DO NOT eliminate these things within the trash or your recycling bins.

    Examples of electronic waste include, but not limited to:

    TVs, computer monitors, printers, scanners, keyboards, mice, cables, circuit boards, lamps, clocks, flashlight, calculators, phones, answering machines, digital/video cameras, radios, VCRs, DVD players, MP3 and CD players
    Kitchen equipment (toasters, coffee makers, microwave ovens)
    Laboratory equipment** (hot plates, microscopes, calorimeters)
    Broken computer monitors, television tubes (CRTs)

    **Any laboratory equipment that has the possibility of being contaminated with chemical, biological, or radioactive substances must be cleared through EH&S and Departmental Facilities Office before disposal.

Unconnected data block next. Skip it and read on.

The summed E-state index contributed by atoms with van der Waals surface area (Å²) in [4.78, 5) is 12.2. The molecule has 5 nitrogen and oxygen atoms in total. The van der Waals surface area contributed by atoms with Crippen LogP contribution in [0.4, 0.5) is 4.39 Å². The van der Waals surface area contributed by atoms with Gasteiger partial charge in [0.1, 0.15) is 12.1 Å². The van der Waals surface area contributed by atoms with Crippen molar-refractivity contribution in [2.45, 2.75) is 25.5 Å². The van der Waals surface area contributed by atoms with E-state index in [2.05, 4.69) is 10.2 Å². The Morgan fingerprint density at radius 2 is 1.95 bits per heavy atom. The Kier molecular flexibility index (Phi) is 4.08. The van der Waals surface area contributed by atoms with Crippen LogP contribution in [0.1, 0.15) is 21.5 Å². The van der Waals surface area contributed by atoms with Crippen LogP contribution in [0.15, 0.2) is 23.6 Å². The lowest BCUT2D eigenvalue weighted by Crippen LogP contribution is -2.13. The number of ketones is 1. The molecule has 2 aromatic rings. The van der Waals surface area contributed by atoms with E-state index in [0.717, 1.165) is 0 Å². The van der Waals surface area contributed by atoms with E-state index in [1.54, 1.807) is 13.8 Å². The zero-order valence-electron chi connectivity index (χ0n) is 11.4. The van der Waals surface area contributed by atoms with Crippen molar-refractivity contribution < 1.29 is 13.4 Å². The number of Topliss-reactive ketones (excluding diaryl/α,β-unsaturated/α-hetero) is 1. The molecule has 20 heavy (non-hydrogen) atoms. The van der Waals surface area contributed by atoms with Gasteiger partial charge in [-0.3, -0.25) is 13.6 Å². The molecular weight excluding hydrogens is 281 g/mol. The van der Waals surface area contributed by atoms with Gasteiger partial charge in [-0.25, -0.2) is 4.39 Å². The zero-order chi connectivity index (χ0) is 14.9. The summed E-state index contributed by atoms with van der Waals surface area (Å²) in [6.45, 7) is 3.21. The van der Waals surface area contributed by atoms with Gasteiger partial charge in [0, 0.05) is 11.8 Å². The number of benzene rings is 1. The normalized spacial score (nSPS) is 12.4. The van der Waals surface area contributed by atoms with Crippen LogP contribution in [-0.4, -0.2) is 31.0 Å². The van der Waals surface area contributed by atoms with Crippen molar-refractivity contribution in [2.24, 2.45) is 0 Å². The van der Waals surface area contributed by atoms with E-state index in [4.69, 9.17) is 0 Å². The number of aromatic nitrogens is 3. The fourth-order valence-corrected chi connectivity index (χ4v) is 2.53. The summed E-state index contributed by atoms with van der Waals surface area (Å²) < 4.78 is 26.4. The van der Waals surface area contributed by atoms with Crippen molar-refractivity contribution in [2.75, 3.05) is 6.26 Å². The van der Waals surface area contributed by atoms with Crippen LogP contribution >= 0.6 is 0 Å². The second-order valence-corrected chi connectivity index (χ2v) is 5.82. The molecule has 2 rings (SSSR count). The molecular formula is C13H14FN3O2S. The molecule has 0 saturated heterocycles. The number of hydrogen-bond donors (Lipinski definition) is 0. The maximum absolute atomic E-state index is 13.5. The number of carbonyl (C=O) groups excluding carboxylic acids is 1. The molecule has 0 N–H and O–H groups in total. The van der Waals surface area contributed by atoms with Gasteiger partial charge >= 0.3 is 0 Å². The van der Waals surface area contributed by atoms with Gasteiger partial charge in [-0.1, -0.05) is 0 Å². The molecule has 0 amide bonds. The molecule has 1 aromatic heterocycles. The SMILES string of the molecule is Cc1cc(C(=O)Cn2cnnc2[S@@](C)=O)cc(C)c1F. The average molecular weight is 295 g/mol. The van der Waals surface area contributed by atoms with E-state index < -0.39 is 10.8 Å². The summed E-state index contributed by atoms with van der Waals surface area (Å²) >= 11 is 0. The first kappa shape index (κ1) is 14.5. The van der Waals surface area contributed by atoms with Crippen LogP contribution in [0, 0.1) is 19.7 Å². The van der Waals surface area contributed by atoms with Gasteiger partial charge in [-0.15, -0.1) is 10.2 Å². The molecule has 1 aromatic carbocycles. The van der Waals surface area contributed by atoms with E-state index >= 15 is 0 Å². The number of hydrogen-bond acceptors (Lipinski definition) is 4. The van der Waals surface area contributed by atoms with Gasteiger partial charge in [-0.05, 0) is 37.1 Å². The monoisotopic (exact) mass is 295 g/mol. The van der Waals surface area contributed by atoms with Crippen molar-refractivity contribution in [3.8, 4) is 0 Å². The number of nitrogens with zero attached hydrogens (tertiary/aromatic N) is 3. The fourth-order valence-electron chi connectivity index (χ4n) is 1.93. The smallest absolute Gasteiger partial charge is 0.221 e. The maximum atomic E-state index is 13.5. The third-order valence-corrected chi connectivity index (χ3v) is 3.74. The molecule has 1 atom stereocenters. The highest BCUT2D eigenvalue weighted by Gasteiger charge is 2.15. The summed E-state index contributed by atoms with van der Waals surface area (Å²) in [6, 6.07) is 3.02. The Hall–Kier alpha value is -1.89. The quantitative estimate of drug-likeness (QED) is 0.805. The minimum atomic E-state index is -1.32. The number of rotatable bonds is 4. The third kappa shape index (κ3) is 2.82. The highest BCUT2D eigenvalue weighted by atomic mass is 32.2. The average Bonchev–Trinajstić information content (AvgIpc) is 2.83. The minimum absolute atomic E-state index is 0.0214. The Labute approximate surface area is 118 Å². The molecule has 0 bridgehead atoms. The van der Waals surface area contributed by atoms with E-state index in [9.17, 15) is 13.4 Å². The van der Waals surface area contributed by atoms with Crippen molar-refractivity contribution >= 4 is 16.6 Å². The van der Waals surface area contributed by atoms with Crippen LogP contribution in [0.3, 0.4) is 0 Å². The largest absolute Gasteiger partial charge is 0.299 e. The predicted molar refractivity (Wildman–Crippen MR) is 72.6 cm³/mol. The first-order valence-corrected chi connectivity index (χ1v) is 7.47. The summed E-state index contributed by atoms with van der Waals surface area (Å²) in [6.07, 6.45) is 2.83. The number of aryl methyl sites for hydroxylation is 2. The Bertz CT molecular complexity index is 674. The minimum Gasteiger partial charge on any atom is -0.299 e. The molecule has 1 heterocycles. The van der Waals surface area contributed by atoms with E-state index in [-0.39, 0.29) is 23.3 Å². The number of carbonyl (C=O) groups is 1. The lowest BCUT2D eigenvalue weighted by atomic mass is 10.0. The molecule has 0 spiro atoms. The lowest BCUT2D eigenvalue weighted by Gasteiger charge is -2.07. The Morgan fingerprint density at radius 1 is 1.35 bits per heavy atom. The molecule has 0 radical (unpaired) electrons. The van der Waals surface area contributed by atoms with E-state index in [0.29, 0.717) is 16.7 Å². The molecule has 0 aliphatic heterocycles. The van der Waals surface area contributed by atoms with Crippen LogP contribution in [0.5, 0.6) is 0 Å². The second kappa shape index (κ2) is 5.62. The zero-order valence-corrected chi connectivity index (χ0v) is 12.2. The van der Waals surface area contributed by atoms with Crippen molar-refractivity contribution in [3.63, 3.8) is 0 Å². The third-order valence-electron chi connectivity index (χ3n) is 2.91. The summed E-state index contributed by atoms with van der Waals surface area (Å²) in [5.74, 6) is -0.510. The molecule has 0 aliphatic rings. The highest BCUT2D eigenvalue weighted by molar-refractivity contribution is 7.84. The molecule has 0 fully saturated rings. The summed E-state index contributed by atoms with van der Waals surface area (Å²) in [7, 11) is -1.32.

Student E-waste Recycling Options

    If you reside on-campus, you’ll eliminate your electronic waste quickly and conveniently by creating a Fix-It Ticket or contacting your college maintenance office.

    Additional information on disposal/recycling of e-waste and other regulated items are often found college mailrooms, grad student Housing Mailroom altogether and therefore the Village Laundry Community room. Multibins are blue cabinets built to gather batteries, small electronics, printer cartridges, and CDs. They are located in every college mailroom.

    Faculty and Staff E-waste Recycling Options

    Receiving Services is that the UCSC campus-designated outlet for
    the disposal of e-waste.
    Contact Receiving Services (459-2354 or 459-2925) for more information regarding electronic waste handling and removal, or the building facilities person for disposal information in your building or department.